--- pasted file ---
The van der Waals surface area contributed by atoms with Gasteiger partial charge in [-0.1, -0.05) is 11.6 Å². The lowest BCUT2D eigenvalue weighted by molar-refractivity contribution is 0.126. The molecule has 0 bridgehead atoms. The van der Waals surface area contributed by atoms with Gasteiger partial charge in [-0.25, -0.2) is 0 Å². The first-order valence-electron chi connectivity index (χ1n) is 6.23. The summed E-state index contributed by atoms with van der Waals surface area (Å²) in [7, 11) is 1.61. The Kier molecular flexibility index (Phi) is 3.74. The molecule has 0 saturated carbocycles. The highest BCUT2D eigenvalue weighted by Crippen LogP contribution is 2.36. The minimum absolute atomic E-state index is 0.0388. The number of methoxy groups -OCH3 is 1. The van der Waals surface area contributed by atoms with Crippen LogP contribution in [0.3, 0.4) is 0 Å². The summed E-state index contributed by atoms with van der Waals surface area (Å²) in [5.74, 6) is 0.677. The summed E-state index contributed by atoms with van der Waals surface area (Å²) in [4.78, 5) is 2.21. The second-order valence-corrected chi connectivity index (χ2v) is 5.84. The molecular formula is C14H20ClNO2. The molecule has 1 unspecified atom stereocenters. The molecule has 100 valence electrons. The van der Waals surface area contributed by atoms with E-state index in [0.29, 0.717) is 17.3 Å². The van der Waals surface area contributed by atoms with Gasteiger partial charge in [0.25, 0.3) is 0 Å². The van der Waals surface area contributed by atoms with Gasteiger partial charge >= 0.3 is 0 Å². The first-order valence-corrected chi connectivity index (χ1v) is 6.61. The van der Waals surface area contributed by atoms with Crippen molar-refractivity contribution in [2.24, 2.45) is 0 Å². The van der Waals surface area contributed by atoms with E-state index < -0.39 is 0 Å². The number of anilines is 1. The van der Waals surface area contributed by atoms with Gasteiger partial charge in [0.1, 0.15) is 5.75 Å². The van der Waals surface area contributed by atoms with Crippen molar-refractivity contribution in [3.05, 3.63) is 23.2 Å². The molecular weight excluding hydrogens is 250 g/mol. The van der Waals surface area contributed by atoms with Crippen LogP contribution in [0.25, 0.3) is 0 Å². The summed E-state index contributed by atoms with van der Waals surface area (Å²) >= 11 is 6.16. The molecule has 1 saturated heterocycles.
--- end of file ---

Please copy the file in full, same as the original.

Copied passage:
The van der Waals surface area contributed by atoms with Gasteiger partial charge in [-0.1, -0.05) is 11.6 Å². The lowest BCUT2D eigenvalue weighted by molar-refractivity contribution is 0.126. The molecule has 0 bridgehead atoms. The van der Waals surface area contributed by atoms with Gasteiger partial charge in [-0.25, -0.2) is 0 Å². The first-order valence-electron chi connectivity index (χ1n) is 6.23. The summed E-state index contributed by atoms with van der Waals surface area (Å²) in [7, 11) is 1.61. The Kier molecular flexibility index (Phi) is 3.74. The molecule has 0 saturated carbocycles. The highest BCUT2D eigenvalue weighted by Crippen LogP contribution is 2.36. The minimum absolute atomic E-state index is 0.0388. The number of methoxy groups -OCH3 is 1. The van der Waals surface area contributed by atoms with Crippen LogP contribution in [0.3, 0.4) is 0 Å². The summed E-state index contributed by atoms with van der Waals surface area (Å²) in [5.74, 6) is 0.677. The summed E-state index contributed by atoms with van der Waals surface area (Å²) in [4.78, 5) is 2.21. The second-order valence-corrected chi connectivity index (χ2v) is 5.84. The molecular formula is C14H20ClNO2. The molecule has 1 unspecified atom stereocenters. The molecule has 100 valence electrons. The van der Waals surface area contributed by atoms with E-state index in [0.29, 0.717) is 17.3 Å². The van der Waals surface area contributed by atoms with Gasteiger partial charge in [0.25, 0.3) is 0 Å². The van der Waals surface area contributed by atoms with Gasteiger partial charge >= 0.3 is 0 Å². The first-order valence-corrected chi connectivity index (χ1v) is 6.61. The van der Waals surface area contributed by atoms with Crippen molar-refractivity contribution in [2.24, 2.45) is 0 Å². The van der Waals surface area contributed by atoms with E-state index < -0.39 is 0 Å². The number of anilines is 1. The van der Waals surface area contributed by atoms with Gasteiger partial charge in [0.1, 0.15) is 5.75 Å². The van der Waals surface area contributed by atoms with Crippen molar-refractivity contribution in [3.05, 3.63) is 23.2 Å². The molecular weight excluding hydrogens is 250 g/mol. The van der Waals surface area contributed by atoms with Crippen LogP contribution in [0.25, 0.3) is 0 Å². The summed E-state index contributed by atoms with van der Waals surface area (Å²) >= 11 is 6.16. The molecule has 1 saturated heterocycles.